Wild Card Saturday: Redskins @ Buccaneers (ABC): The Redskins are one of the hottest teams in the league having won their last five to sneek into the playoffs. Tampa Bay has a suddenly very capable Chris Sims at quarterback. This game, I predict, will be a smash-mouth, low-scoring affair, as both teams have a stellar defense and Tampa is really good at home.

Wild Card Saturday continues with the Jags @ the Patriots (ABC): The Jags come in to this contest with an 11-5 record and maybe a confidence boost in getting starting quarterback Byron Leftwich back in the lineup. The Patriots look like the Pats of old but are still a little banged up and might be without their leader Tedi Bruschi for this game. I think the Jags will be able to hang with the Patriots and may be able to pull an upset, but you can bet that New England will come out with a lot of energy considering they will be at home, where it is so tough for an opponent to win come playoff time; they've won nine straight post-season games.

Sunday, Jan 8th
Wild Card Sunday kicks off with the Panthers @ the NY Giants (Fox): The Giants are banged up on the defensive side of the football, but are undefeated at home. Carolina has been to the playoffs recently and will look to use their experience to pull the upset and win on the road. The key to this game is John Fox returning to N.Y. to face his old team. I think he can go in there and beat them because I think Carolina is a Super Bowl contender, and New York is too beat up. I think the Giants hopes of winning this game is how fast Eli Manning grows up in the first playoff appearance of his career.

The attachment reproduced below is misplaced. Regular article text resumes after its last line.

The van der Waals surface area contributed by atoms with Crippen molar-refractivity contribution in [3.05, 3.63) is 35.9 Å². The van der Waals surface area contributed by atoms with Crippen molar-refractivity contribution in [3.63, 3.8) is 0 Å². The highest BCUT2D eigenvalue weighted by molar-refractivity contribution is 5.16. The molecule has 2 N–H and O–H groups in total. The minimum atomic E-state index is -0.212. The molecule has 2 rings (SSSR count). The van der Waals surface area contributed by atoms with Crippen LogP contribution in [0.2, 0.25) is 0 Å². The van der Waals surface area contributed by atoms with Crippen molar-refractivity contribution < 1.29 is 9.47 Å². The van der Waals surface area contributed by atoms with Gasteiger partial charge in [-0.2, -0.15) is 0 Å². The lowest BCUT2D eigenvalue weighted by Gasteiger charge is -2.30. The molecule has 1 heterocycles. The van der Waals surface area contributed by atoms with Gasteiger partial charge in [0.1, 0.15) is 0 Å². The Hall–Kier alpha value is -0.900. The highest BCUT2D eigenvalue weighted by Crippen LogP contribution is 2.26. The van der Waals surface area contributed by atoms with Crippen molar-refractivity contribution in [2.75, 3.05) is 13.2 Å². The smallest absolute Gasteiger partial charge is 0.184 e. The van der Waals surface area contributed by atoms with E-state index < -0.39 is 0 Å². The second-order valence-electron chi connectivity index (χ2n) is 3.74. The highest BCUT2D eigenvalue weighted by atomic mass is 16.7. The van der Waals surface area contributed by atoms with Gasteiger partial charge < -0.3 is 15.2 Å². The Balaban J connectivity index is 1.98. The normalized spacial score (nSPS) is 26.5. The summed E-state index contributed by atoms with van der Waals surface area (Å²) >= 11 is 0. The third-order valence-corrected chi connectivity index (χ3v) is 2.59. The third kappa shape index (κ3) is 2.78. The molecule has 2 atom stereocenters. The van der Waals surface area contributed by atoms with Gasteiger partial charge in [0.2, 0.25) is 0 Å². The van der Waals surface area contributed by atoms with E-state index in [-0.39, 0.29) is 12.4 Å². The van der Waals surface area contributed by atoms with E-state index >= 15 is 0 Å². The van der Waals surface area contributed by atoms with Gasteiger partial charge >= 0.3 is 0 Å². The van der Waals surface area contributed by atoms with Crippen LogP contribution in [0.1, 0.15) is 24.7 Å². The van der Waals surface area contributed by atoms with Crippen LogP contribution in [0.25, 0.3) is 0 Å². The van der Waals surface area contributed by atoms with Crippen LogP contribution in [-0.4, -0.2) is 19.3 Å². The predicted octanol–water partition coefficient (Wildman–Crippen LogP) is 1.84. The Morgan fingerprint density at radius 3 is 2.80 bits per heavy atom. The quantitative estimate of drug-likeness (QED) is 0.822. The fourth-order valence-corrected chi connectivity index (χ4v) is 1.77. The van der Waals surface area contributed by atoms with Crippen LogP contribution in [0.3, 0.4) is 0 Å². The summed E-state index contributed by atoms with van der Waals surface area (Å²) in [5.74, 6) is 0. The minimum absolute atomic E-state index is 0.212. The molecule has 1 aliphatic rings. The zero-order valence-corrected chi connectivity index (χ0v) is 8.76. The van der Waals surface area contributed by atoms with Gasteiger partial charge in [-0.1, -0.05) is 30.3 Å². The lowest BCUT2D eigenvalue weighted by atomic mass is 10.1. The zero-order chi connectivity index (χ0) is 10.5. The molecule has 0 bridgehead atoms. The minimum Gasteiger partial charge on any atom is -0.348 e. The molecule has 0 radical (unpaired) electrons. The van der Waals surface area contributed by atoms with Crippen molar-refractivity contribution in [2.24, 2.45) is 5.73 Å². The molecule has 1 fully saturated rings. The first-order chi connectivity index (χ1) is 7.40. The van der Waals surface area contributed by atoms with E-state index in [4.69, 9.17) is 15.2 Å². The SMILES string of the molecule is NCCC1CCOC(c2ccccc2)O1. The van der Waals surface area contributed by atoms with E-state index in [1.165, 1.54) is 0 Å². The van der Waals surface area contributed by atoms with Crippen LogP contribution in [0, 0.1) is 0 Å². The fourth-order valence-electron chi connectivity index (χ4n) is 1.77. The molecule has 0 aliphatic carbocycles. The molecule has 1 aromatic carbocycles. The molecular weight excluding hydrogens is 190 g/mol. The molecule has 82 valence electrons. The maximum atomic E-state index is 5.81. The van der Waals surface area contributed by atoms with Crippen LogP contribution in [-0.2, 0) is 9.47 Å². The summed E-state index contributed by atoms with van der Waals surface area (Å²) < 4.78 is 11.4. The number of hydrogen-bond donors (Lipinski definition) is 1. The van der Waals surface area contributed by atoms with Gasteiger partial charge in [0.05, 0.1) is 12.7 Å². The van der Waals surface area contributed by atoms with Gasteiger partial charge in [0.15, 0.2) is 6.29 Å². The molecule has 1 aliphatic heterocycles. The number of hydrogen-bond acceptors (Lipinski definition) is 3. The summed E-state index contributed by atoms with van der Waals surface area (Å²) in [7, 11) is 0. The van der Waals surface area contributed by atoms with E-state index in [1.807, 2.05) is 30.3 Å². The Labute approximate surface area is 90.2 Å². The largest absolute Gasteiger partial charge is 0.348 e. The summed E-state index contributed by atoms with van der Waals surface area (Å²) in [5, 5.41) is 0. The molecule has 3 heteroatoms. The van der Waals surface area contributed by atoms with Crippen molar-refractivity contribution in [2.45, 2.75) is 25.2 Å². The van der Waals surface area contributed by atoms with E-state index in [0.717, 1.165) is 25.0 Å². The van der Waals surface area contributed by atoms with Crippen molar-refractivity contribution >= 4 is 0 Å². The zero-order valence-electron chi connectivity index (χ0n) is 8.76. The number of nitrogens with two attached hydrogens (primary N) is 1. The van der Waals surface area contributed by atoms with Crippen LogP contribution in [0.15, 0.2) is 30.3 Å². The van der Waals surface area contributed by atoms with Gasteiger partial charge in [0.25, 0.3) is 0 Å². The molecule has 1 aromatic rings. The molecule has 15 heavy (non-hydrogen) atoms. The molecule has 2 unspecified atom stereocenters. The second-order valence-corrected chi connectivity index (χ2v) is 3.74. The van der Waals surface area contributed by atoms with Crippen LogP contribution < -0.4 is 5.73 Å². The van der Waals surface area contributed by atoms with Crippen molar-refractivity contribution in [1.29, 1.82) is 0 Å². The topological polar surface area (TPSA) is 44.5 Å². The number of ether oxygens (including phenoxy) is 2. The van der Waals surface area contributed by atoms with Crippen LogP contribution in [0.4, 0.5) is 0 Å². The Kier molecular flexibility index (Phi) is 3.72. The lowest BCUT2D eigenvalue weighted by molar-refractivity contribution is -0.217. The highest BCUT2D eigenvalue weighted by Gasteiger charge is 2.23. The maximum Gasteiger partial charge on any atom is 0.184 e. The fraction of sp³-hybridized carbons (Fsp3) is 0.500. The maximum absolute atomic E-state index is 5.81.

Palm Desert Golf Cart Parade: The resort town of Palm Desert is the only city in the world where golf carts are street-legal, so it makes perfect sense that they would be home to America's largest golf cart parade. What started as a lark for the locals in 1964 has grown into a full day of fun and festivity. Check out the website for more info.http://www.golfcartparade.com/ . As my dad always says, everything is about golf.